NBC launched an internal probe after producers misleadingly edited the 911 call placed by Zimmerman just before he shot the unarmed Florida teenager. The edit made it appear that Zimmerman had immediately told police that Martin was black, when the full tape reveals the neighborhood watch captain only did so when responding to a question posed by a dispatcher. Combined sections from two different parts of the tape gave the false impression that Zimmerman had said: “This guy looks like he’s up to no good or on drugs or something. He’s got his hand in his waistband. And he’s a black male.”
NBC News brass reportedly interviewed more than half a dozen staffers during its internal investigation, and at least three employees were let go. They determined that a “seasoned” producer was to blame for the clip and news executives did not know the 911 call had been misleadingly edited until reports about it surfaced days later.
An unidentified NBC executive previously told Reuters the “Today” show’s editorial control policies missed the selective editing of the call. It is not known if any other “Today” execs or anchors will be named in the suit.
NBC declined to comment last night. Zimmerman’s lawyer Mark O’Mara said he was unable to get us a comment before deadline.

Alan M. Dershowitz: New Forensic Evidence is Consistent with George Zimmerman’s Self Defense Claim

May 20, 2012

A medical report by George Zimmerman‘s doctor has disclosed that Zimmerman had a fractured nose, two black eyes, two lacerations on the back of his head and a back injury on the day after the fatal shooting. Moreover, the New York Times has reported that traces of marijuana were found in Trayvon Martin’s body and that Martin’s father initially said that the voice crying for help was not that of his son. It is also been reported that a bruise was found on Martin’s ring finger that would be consistent with Martin having punched Zimmerman. No other wounds, aside of course from the fatal bullet hole in the front of Martin’s body, were found.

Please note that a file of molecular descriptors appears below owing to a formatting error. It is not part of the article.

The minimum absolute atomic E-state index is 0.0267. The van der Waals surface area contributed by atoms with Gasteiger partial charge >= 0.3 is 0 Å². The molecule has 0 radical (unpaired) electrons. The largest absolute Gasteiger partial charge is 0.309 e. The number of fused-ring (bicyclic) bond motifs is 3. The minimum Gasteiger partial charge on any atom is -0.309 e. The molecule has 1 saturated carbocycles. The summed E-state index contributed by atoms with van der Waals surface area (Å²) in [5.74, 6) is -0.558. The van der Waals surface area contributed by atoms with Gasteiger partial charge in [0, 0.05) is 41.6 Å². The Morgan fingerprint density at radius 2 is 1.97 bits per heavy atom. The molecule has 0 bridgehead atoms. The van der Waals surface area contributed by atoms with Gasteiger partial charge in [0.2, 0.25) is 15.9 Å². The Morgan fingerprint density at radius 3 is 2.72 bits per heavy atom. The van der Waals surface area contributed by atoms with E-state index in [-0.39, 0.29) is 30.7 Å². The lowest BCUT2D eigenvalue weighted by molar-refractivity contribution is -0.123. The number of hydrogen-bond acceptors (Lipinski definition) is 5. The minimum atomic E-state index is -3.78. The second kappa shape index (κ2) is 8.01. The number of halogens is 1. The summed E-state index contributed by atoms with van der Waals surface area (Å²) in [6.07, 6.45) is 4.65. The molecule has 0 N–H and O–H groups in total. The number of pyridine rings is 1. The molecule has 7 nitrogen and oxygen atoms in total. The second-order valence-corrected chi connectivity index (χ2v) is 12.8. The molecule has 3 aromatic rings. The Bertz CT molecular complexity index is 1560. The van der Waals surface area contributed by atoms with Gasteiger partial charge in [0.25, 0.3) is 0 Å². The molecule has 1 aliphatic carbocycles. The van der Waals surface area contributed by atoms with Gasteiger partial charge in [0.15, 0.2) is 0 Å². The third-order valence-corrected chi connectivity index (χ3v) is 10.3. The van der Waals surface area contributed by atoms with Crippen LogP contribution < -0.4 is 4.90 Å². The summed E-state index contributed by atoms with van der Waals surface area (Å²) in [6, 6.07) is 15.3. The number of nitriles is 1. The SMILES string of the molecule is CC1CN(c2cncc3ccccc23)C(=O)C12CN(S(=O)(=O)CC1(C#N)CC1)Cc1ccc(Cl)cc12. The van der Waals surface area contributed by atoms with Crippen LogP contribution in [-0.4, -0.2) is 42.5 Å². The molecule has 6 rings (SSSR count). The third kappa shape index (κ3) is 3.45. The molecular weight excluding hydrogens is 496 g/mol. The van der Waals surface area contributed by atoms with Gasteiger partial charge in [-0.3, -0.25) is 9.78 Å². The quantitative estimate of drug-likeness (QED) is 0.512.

If this evidence turns out to be valid, the prosecutor will have no choice but to drop the second-degree murder charge against Zimmerman — if she wants to act ethically, lawfully and professionally.
There is, of course, no assurance that the special prosecutor handling the case, State Attorney Angela Corey, will do the right thing. Because until now, her actions have been anything but ethical, lawful and professional.
She was aware when she submitted an affidavit that it did not contain the truth, the whole truth and nothing but the truth. She deliberately withheld evidence that supported Zimmerman’s claim of self-defense. The New York Times has reported that the police had “a full face picture” of Zimmerman, before paramedics treated him, that showed “a bloodied nose.” The prosecutor also had photographic evidence of bruises to the back of his head.
But none of this was included in any affidavit.
Now there is much more extensive medical and forensic evidence that would tend to support Zimmerman’s version of events. This version, if true, would establish self-defense even if Zimmerman had improperly followed, harassed and provoked Martin.
A defendant, under Florida law, loses his “stand your ground” defense if he provoked the encounter — but he retains traditional self-defense if he reasonably believed his life was in danger and his only recourse was to employ deadly force.